“Our goal is to train up powerful advocates for the unborn and center and clinic directors who can persuasively mount a case for their work, raise financial, volunteer, and prayer support, and be of service to area churches, civic groups, and schools,” Newman, whose organization trains pro-life advocates in public-speaking spills, told The Fix.

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He said the 14 students in last summer’s pilot ranged in age from 17 to 60 years old.

“Within weeks of the completion of the summer session we had reports of students using their newfound skills to conduct training sessions, raise support for their organizations, and successfully speak in churches, schools, and civic organizations,” said Newman.


This summer there are four courses being offered; Klusendorf estimated they would draw 14 to 20 students. “We knew the first three to four years we would be running a pilot program and we would be getting word out about it. We are right where we want to be right now.”

OKWU did not clarify if any students have attempted to transfer credits from the pilot courses offered last year, or how easily the credits can be transferred.

“But the courses are incredibly rigorous, and as a former department chair who has had to evaluate requests for course equivalency, I have little doubt that the courses will transfer,” said Newman.

Teaching students ‘in ways that are more than abstract’

The program will offer two summer tracks.

The first is focused on pro-life training, with an ethics course by Klusendorf and a public speaking course by Newman. He told The Fix his course “covers audience analysis, the psychology of attitude change, a variety of persuasion models, organizational structure, delivery, image management, and how to manage presentation anxiety.”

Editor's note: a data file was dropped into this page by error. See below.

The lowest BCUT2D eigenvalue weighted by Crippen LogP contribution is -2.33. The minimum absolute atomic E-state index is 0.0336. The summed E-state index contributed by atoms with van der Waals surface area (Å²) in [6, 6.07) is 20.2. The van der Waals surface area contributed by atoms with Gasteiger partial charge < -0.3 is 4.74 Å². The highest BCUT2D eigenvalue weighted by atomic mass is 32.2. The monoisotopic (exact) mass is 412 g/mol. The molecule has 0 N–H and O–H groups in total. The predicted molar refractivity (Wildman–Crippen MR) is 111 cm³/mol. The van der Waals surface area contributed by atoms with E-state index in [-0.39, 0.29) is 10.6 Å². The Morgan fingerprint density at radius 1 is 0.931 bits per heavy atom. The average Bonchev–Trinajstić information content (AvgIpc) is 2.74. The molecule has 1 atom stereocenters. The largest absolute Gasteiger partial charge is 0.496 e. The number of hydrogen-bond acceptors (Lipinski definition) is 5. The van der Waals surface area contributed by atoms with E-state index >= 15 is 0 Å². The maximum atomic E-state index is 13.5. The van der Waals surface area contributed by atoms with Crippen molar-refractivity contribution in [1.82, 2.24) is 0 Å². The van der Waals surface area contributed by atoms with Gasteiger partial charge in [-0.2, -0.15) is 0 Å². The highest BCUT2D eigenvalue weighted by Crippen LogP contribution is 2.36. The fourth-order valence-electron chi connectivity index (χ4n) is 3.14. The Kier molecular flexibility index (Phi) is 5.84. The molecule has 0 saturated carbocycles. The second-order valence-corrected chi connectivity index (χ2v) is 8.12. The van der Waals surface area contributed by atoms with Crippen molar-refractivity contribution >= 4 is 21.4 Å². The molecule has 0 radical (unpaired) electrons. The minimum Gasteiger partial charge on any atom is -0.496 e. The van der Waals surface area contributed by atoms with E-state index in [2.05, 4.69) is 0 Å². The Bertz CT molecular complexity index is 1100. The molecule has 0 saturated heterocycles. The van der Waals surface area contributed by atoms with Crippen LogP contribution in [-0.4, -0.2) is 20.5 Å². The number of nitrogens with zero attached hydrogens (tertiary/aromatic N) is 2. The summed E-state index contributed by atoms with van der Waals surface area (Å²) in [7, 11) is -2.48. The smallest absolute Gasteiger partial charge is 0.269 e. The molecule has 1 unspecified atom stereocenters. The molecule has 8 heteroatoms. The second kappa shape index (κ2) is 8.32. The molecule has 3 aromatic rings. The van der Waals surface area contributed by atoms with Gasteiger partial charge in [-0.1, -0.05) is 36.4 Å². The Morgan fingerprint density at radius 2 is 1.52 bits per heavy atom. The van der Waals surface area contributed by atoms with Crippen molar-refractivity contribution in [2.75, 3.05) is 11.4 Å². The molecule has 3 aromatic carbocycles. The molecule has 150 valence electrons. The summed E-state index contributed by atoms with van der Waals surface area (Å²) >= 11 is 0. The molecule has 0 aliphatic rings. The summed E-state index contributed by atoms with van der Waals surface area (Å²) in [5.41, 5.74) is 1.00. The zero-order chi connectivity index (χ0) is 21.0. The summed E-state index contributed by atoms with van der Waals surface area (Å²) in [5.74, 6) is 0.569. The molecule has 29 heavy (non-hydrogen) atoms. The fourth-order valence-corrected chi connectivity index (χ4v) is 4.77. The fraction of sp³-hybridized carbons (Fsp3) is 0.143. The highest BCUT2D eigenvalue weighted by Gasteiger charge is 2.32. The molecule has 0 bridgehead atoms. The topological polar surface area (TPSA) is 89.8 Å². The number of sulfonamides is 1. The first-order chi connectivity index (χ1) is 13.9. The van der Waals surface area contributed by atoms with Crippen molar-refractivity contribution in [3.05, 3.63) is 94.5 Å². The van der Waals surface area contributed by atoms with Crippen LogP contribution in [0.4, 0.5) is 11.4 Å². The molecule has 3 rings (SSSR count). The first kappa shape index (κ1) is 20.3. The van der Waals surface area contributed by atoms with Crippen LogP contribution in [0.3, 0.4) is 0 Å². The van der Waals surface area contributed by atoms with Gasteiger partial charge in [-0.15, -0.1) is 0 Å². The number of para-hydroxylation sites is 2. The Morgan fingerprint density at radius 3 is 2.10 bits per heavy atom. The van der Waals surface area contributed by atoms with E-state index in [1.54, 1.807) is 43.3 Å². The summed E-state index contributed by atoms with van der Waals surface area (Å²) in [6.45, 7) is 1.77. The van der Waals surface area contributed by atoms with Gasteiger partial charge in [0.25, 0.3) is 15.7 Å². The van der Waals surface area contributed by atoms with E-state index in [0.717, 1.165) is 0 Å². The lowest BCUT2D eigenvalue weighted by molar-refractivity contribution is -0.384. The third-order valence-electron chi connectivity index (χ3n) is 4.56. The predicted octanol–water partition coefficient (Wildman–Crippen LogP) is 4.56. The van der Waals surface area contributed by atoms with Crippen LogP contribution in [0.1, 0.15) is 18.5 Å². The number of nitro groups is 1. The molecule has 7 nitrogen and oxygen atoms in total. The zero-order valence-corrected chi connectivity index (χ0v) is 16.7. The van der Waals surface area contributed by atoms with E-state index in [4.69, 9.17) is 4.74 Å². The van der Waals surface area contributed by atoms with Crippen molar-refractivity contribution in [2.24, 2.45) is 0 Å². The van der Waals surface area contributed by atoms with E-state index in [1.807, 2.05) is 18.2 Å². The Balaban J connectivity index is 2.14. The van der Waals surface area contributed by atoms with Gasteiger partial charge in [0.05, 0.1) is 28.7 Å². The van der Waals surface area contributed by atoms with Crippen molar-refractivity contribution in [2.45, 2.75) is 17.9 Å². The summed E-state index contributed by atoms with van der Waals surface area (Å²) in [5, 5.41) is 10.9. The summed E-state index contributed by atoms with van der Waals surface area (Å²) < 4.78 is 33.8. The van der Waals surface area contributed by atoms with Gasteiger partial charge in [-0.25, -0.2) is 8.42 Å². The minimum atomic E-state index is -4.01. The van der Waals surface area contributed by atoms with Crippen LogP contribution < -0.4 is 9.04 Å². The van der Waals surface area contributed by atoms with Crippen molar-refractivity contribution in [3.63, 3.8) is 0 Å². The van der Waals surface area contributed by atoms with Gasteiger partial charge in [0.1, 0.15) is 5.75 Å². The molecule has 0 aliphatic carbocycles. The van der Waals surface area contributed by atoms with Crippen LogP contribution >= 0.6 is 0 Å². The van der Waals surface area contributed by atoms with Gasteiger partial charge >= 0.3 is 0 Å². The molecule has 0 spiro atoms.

The second track covers “ministry essentials” – pregnancy care – with a “foundation of life” training course by John Ensor, president of PassionLife, and a non-profit organization course taught by Wendel Weaver, assistant dean of OKWU’s school of business.

Weaver declined to comment on the program and courses; Ensor did not respond to a request for comment. Care Net declined to comment on the partnership.

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Media spokeswoman England emphasized that the program’s focus is to have “leaders who are prepared to defend and protect the innocent in ways that are more than abstract.”

OKWU features testimonials from students who participated in last summer’s pilot.

“Applied Bioethics at OKWU is the most important pro-life training you will ever receive,” said Jody Ward, student and project manager of Women’s Care Center.

Beckie Perez, another student, said she “was challenged and stretched in new ways as I became better equipped to defend the unborn.”

“The small, intimate structure of the program allowed for thoughtful discussions with an amazing community of instructors and peers,” said Perez.